The System of Meridians

The Chinese, in the 3rd millennium B.C., posited the existence of a vital energy which they called Chi (life force, life energy)All matter, animate and inanimate, is composed of and pervaded with this universal energy.

Same as we need blood to flow freely through our body’s circulatory system we also need Chi to flow freely through our system of meridians. Simplified one can say that the meridians are the equivalent of our blood vessels but instead of transporting blood this system transports Chi or life energy. Sickness can occur when there is a blockage in the meridians and the Chi no longer can flow freely or when the yin and yang balance of the Chi is disturbed.

12 primary meridians
There are two systems of channels or meridians, namely primary and secondary meridians. Primary meridians pass through internal organs but secondary do not. There are 12 pairs of primary meridians with Chi flowing in continuous circulation through the following organs: lungs, colon, stomach, spleen, heart, intestines, urinary bladder, kidneys, pericardium, triple warmer, gall bladder and liver. The primary meridians are named by the organ they are connected to i.e. lung meridian, heart meridian etc.

Almost all points used in acupuncture and acupressure are situated along the primary meridians. Please note that just because the meridians are named according to the organs they pass through it does not mean that they only correspond to these organs and their functions. The meridians also consist of complex interrelated systems for the circulation of Chi.

Yin and Yang
This Chi contains two polar forces, the yin and the yang. When the yin and yang are balanced, the living system exhibits physical health; when they are unbalanced, a diseased state results. Overly powerful yang results in excessive organic activity. Predominate yin makes for insufficient functioning. Either imbalance results in physical illness. The ancient art of acupuncture and acupressure focuses on balancing the yin and the yang.

Reiki and the meridians
A Reiki treatment will balance the yin and yang and facilitate a smooth flow of Chi through the meridian system. Blockages in meridians can be dissolved by Reiki and help restore the body’s healthy flow of Chi.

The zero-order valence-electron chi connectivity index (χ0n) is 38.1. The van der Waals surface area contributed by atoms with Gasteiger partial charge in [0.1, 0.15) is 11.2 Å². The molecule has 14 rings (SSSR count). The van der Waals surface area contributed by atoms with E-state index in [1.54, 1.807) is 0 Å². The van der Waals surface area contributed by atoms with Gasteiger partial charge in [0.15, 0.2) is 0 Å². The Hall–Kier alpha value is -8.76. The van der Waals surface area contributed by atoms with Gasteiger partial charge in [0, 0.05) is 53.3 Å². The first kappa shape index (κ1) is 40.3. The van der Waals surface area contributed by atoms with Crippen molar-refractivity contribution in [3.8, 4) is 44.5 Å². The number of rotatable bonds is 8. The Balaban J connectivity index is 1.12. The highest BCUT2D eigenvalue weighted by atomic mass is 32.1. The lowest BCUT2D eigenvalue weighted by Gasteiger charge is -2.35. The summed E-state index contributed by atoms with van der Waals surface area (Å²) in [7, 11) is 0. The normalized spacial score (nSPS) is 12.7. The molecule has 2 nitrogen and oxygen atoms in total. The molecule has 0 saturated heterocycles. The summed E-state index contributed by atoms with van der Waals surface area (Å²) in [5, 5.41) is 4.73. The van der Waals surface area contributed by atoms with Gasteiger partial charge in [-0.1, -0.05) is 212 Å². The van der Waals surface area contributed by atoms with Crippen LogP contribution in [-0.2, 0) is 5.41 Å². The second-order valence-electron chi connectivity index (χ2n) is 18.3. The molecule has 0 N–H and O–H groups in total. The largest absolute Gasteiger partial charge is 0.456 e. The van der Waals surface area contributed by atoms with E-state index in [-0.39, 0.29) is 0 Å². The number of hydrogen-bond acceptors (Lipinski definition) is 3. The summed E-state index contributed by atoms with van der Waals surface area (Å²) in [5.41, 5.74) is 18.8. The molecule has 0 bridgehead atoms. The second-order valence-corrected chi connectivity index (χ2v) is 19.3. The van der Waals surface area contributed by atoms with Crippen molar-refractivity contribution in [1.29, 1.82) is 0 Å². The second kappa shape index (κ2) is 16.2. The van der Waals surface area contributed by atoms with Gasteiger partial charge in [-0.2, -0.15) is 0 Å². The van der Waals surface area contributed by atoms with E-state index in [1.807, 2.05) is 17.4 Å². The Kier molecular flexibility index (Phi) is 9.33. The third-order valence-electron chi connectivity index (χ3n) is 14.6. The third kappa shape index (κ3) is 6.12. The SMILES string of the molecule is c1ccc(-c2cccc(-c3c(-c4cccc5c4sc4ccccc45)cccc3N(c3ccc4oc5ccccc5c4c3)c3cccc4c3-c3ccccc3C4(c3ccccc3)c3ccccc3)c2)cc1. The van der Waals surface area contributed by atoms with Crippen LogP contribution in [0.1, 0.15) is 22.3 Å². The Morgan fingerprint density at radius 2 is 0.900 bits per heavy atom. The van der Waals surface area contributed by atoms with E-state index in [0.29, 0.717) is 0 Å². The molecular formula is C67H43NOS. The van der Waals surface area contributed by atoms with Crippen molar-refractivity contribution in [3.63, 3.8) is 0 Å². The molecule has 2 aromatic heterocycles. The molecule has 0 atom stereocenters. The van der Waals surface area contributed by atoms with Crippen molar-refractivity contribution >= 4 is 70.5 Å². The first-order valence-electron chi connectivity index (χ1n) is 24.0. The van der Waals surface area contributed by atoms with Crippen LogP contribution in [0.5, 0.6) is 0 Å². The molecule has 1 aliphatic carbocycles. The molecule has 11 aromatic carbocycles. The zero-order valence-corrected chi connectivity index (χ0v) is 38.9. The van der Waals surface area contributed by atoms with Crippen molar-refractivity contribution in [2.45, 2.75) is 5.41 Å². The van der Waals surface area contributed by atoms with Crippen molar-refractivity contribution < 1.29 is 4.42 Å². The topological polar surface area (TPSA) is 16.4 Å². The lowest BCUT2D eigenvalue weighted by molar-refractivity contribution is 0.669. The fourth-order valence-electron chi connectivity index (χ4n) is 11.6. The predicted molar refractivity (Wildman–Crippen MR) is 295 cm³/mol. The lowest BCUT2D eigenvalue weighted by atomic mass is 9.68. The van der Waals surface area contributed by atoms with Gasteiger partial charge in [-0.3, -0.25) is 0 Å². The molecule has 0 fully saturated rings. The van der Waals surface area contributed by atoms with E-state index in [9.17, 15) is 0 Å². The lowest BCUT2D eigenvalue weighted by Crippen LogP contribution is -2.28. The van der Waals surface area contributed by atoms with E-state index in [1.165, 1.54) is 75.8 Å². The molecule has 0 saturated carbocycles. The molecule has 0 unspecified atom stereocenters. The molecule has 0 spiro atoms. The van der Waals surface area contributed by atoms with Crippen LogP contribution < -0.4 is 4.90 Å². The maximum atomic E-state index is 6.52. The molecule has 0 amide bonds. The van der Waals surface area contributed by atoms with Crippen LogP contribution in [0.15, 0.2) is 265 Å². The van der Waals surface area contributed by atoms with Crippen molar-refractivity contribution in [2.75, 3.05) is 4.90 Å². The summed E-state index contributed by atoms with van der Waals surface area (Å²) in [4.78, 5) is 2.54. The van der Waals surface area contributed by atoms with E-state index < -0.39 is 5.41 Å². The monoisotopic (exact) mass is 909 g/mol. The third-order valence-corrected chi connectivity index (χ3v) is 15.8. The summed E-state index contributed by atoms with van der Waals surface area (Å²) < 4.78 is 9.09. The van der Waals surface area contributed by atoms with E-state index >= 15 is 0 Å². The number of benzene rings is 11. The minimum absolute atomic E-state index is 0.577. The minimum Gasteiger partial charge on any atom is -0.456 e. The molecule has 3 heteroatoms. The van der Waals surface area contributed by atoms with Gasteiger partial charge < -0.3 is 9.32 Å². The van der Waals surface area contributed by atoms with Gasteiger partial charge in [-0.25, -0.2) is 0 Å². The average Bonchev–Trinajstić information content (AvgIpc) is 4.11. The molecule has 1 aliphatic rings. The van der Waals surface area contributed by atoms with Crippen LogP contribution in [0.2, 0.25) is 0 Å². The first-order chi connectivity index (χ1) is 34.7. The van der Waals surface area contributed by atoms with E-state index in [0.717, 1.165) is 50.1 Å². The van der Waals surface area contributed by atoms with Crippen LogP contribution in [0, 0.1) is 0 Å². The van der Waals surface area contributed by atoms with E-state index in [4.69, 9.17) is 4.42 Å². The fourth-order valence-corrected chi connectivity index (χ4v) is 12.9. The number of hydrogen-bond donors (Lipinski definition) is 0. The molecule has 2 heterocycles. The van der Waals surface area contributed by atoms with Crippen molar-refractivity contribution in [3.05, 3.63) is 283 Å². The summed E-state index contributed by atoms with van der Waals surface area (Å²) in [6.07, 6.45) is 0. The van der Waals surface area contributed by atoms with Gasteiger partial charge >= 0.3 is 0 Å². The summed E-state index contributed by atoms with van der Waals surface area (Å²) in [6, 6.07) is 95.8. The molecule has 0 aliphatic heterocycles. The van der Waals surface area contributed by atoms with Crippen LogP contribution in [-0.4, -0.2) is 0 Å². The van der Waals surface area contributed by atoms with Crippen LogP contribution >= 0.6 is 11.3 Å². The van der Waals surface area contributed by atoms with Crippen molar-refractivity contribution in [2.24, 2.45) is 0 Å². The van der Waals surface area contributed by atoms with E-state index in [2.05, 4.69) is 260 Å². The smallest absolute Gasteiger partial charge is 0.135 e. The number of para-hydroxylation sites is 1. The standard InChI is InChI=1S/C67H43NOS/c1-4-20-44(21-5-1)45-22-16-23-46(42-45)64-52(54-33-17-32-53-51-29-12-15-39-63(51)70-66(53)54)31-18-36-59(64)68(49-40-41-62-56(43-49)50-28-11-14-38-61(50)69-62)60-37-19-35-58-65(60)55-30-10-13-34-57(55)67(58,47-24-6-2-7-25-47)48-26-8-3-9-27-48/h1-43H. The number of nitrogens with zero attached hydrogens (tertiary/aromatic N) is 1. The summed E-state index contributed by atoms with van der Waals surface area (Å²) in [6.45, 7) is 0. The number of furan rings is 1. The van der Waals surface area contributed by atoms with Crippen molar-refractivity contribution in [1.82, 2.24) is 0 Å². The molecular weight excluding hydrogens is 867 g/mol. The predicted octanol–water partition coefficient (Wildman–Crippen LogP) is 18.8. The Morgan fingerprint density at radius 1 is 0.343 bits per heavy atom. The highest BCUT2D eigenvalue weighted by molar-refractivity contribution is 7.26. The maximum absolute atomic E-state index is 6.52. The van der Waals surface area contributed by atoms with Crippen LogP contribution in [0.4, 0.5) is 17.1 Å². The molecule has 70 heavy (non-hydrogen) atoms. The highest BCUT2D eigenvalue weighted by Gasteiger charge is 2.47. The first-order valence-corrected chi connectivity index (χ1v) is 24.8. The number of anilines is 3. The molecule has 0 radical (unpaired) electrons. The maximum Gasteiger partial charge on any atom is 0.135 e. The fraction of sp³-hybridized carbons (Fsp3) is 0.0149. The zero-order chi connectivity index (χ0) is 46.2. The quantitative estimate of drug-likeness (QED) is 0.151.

Daoyin: 導引 ~ Chinese healing exercises

Chinese healing exercises are traditionally called Daoyin: 導引. Dao (Tao) means to regulate qi or vital energy by guiding its flow in the body. Yin means to limber up the body and limbs through physical movement.

The term dao essentially means “to guide” or “to direct,” and appears originally in a political and cultural context in the sense of “leading” the people in a certain direction. The character consists of two parts, the word Dao for “Way, ” which is often also used in the sense of “to guide,” and the word cun for “inch,” which indicates a small distance. Guiding the qi in a concrete, physical way means thus that one makes a conscious effort to establish harmony with the Dao in the body, realizing the inherent polarity of yin and yang and aligning oneself with the cosmos.

~Livia Kohn, “Chinese Healing Exercises,” p. 11

The doctrine of Daoyin: “If the energy circulates from the center to the extremities one will remain in perfect health. If one furthermore stretches and twists, this will keep the body trim.” ~Hua Tuo

“Daoyin” is the original term for health enhancing exercises now more usually referred to as “Qi Gong” (“Chi Kung”). In essence it refers to the ancient body-mind exercises which formed the physical element of “Yang Sheng”providing health care and physical and spiritual purification leading to longevity

Their exact historical origins are uncertain, but they are certainly some thousands of years old.

The first historical reference about it appears in Zhuangzi, a Taoist text written between the 4th and 2nd century BC:

Breathing in and out, exhaling and inhaling, they get rid of the old to absorb the new. They swing like bears and stretch like birds – all this they do in order to have long life. They are Daoyin disciples, people who nourish their form seeking for longevity like Pengzu.”

Many different interpretations were given to the word “daoyin” during the ages. The following two are the most reliable:

daoqi yinti – guide the qi and stretch the body
daoqi yinliao – guide the qi to obtain a healing effect

Both interpretations describe important aspects of the exercise, and do not contradict each other. The first describes the technique while the second refers to one goal of the exercise. Actually with daoyin we guide the qi and move our body in order to obtain a beneficial effect to our health.